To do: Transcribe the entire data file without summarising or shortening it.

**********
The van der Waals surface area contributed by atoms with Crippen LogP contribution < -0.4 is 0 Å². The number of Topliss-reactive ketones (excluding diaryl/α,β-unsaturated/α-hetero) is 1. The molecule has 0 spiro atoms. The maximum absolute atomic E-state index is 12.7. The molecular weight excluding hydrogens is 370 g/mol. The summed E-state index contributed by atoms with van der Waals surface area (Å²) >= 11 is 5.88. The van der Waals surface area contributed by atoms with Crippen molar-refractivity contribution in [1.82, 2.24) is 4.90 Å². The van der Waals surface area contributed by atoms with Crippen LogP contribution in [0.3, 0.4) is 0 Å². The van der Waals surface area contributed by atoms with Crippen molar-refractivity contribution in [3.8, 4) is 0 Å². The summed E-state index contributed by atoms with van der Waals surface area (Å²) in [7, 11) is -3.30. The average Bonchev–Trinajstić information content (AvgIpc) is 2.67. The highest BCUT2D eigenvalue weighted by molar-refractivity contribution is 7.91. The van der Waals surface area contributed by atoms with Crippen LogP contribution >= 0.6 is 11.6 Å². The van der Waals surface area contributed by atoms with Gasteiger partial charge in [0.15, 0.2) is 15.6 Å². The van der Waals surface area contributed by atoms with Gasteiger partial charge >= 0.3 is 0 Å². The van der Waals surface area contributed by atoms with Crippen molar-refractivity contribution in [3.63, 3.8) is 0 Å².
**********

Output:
The van der Waals surface area contributed by atoms with Crippen LogP contribution < -0.4 is 0 Å². The number of Topliss-reactive ketones (excluding diaryl/α,β-unsaturated/α-hetero) is 1. The molecule has 0 spiro atoms. The maximum absolute atomic E-state index is 12.7. The molecular weight excluding hydrogens is 370 g/mol. The summed E-state index contributed by atoms with van der Waals surface area (Å²) >= 11 is 5.88. The van der Waals surface area contributed by atoms with Crippen molar-refractivity contribution in [1.82, 2.24) is 4.90 Å². The van der Waals surface area contributed by atoms with Crippen LogP contribution in [0.3, 0.4) is 0 Å². The van der Waals surface area contributed by atoms with Crippen molar-refractivity contribution in [3.8, 4) is 0 Å². The summed E-state index contributed by atoms with van der Waals surface area (Å²) in [7, 11) is -3.30. The average Bonchev–Trinajstić information content (AvgIpc) is 2.67. The highest BCUT2D eigenvalue weighted by molar-refractivity contribution is 7.91. The van der Waals surface area contributed by atoms with Crippen LogP contribution >= 0.6 is 11.6 Å². The van der Waals surface area contributed by atoms with Gasteiger partial charge in [0.15, 0.2) is 15.6 Å². The van der Waals surface area contributed by atoms with Gasteiger partial charge >= 0.3 is 0 Å². The van der Waals surface area contributed by atoms with Crippen molar-refractivity contribution in [3.63, 3.8) is 0 Å².